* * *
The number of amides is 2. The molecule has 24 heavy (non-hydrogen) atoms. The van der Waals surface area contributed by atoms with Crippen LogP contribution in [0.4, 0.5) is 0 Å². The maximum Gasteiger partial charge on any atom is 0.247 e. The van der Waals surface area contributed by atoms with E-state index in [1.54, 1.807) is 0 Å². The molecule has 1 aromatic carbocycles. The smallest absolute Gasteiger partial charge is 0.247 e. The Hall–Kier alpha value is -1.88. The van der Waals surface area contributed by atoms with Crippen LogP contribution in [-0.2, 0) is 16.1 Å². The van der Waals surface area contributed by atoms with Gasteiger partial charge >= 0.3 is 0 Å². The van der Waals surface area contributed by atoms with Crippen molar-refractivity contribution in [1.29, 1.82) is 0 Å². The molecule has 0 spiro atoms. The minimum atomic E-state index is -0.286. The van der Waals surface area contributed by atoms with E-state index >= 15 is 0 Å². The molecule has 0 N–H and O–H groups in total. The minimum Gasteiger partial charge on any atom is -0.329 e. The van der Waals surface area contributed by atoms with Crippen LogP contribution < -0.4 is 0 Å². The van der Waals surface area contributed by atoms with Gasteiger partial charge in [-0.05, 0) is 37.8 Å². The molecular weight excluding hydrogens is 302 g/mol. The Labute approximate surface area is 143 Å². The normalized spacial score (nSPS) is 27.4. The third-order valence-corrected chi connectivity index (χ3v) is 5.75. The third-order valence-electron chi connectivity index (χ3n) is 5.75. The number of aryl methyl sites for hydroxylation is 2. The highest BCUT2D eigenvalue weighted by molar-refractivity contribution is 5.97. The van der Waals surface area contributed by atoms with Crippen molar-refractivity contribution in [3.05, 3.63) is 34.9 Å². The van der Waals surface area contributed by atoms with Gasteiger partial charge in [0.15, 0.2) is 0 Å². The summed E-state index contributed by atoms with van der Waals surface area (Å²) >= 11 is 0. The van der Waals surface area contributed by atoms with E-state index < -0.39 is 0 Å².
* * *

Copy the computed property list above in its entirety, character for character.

The number of amides is 2. The molecule has 24 heavy (non-hydrogen) atoms. The van der Waals surface area contributed by atoms with Crippen LogP contribution in [0.4, 0.5) is 0 Å². The maximum Gasteiger partial charge on any atom is 0.247 e. The van der Waals surface area contributed by atoms with E-state index in [1.54, 1.807) is 0 Å². The molecule has 1 aromatic carbocycles. The smallest absolute Gasteiger partial charge is 0.247 e. The Hall–Kier alpha value is -1.88. The van der Waals surface area contributed by atoms with Crippen LogP contribution in [-0.2, 0) is 16.1 Å². The van der Waals surface area contributed by atoms with Gasteiger partial charge >= 0.3 is 0 Å². The van der Waals surface area contributed by atoms with Crippen molar-refractivity contribution in [1.29, 1.82) is 0 Å². The molecule has 0 spiro atoms. The minimum atomic E-state index is -0.286. The van der Waals surface area contributed by atoms with E-state index >= 15 is 0 Å². The molecule has 0 N–H and O–H groups in total. The minimum Gasteiger partial charge on any atom is -0.329 e. The van der Waals surface area contributed by atoms with Crippen LogP contribution < -0.4 is 0 Å². The van der Waals surface area contributed by atoms with Gasteiger partial charge in [-0.05, 0) is 37.8 Å². The molecular weight excluding hydrogens is 302 g/mol. The Labute approximate surface area is 143 Å². The normalized spacial score (nSPS) is 27.4. The third-order valence-corrected chi connectivity index (χ3v) is 5.75. The third-order valence-electron chi connectivity index (χ3n) is 5.75. The number of aryl methyl sites for hydroxylation is 2. The highest BCUT2D eigenvalue weighted by molar-refractivity contribution is 5.97. The van der Waals surface area contributed by atoms with Crippen molar-refractivity contribution in [3.05, 3.63) is 34.9 Å². The van der Waals surface area contributed by atoms with Gasteiger partial charge in [0.15, 0.2) is 0 Å². The summed E-state index contributed by atoms with van der Waals surface area (Å²) >= 11 is 0. The van der Waals surface area contributed by atoms with E-state index < -0.39 is 0 Å².